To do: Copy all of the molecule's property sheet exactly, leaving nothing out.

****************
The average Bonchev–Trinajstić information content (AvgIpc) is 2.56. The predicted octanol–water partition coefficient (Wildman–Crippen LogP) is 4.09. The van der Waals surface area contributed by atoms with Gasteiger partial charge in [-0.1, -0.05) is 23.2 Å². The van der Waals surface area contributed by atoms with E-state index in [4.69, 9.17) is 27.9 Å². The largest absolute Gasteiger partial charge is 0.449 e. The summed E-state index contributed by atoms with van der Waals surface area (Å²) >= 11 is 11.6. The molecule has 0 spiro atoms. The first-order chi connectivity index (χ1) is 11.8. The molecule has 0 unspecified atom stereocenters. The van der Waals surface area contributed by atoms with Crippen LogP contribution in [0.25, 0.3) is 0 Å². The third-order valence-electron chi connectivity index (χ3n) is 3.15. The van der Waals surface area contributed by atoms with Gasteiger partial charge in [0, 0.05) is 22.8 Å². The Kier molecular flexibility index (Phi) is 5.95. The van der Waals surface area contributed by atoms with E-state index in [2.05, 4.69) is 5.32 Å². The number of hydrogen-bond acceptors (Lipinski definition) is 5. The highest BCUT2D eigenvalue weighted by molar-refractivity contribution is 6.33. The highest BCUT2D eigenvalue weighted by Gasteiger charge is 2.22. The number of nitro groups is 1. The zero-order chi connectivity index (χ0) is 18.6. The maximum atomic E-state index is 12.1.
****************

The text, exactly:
The average Bonchev–Trinajstić information content (AvgIpc) is 2.56. The predicted octanol–water partition coefficient (Wildman–Crippen LogP) is 4.09. The van der Waals surface area contributed by atoms with Gasteiger partial charge in [-0.1, -0.05) is 23.2 Å². The van der Waals surface area contributed by atoms with E-state index in [4.69, 9.17) is 27.9 Å². The largest absolute Gasteiger partial charge is 0.449 e. The summed E-state index contributed by atoms with van der Waals surface area (Å²) >= 11 is 11.6. The molecule has 0 spiro atoms. The first-order chi connectivity index (χ1) is 11.8. The molecule has 0 unspecified atom stereocenters. The van der Waals surface area contributed by atoms with Crippen LogP contribution in [0.25, 0.3) is 0 Å². The third-order valence-electron chi connectivity index (χ3n) is 3.15. The van der Waals surface area contributed by atoms with Gasteiger partial charge in [0, 0.05) is 22.8 Å². The Kier molecular flexibility index (Phi) is 5.95. The van der Waals surface area contributed by atoms with E-state index in [2.05, 4.69) is 5.32 Å². The number of hydrogen-bond acceptors (Lipinski definition) is 5. The highest BCUT2D eigenvalue weighted by molar-refractivity contribution is 6.33. The highest BCUT2D eigenvalue weighted by Gasteiger charge is 2.22. The number of nitro groups is 1. The zero-order chi connectivity index (χ0) is 18.6. The maximum atomic E-state index is 12.1.